ARTICLES - Basics of Intranet

An Intranet is a private network that securely shares a part of the organization's information and operation with its employees though Internet protocols and network connectivity. Simply put, it is a private version of the Internet inside an organization. Intranets can be accessible to the employees of the organization only.

This is what differentiates it from an extranet, in which it allows suppliers, customers, or any approved parties to access information from the organization. Access is provided though user authentication, encryption of messages and uses Virtual Private Networks (VPN). Intranets have grown rapidly over the past few years. As reported by the Intranet design annual 2007 from the Nielsen Norman Group, in the years 2001 to 2003, the number of pages on participants' intranets averaged 200,000. By the years 2005 to 2007, the number has grown to an average of 6 million pages.

Intranets are mostly used for applications, collaborations between working groups, teleconferencing, sales, corporate directories, project management and many more. This is to help the organization provide a venue where in its employees can be interactive, more active and more productive with the help of each other. This can also bring employees to discuss important issues in forums so they can be heard or to come up with bigger and better ideas. Intranet traffic is determined through web metrics software, which is also used on public web sites. However, intranets are more complex than public web sites due to the variety of content and the number of system interfaces.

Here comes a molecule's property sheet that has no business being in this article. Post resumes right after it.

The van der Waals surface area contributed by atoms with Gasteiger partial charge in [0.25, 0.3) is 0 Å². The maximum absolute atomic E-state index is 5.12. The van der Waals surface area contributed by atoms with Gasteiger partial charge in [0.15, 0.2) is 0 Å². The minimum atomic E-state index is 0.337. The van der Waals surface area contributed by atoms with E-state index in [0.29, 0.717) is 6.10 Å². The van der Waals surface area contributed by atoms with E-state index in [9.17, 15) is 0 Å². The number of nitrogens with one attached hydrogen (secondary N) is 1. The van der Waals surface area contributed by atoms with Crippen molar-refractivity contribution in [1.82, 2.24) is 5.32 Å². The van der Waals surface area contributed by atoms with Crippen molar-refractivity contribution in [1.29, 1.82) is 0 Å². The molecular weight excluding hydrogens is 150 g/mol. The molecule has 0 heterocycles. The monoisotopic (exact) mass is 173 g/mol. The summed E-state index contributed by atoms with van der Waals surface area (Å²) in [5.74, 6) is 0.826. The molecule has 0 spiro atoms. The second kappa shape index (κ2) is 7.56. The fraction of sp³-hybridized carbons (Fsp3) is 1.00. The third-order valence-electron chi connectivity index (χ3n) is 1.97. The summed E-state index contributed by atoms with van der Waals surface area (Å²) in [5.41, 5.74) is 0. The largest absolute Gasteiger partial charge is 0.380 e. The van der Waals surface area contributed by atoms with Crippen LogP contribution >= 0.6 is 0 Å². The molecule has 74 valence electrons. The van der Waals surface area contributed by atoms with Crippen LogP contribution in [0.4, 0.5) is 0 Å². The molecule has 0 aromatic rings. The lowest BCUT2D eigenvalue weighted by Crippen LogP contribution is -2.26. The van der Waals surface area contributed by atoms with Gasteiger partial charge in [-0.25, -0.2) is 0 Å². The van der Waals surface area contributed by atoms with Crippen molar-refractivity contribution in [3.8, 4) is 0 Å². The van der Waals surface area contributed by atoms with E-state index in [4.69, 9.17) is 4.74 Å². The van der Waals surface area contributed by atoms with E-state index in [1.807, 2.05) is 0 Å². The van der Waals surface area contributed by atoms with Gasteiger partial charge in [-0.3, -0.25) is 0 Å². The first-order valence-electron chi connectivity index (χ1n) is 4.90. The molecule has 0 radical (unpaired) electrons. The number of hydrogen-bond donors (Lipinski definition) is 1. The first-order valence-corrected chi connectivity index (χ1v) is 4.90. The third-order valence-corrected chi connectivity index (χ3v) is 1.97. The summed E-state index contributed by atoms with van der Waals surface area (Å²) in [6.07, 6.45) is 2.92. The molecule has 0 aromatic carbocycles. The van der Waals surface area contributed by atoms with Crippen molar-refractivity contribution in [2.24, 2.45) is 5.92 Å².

There are many advantages of intranets. Firstly, the intranet becomes a powerful tool of communication within the organization. Information about strategic initiatives can be easily shared and explain like what it aims to achieve, how to achieve it and when it should be achieved etc. By making this information easily accessible, employees can now be up-to-date with what is happening in the organization.

Secondly, workforce productivity can now be easier to deal with. This can help employees know exactly what they need to do, access whatever information they will need for faster performance or simply, having the right information. This will definitely improve the workforce's performance.

Thirdly, time is no longer a problem. No need to wait for information on e-mails or documents since the information needed is readily available. It is also cost-effective. The organization will have an easier time with keeping data in a web-browser rather than in physical documents and manuals. Further, this can also add to the organization's transparency with its employees, thus promoting a stronger corporate culture. With this, collaboration and teamwork will be practiced more. These are just some of the advantages it can present to an organization, but it sure does make sharing information a lot easier and better.

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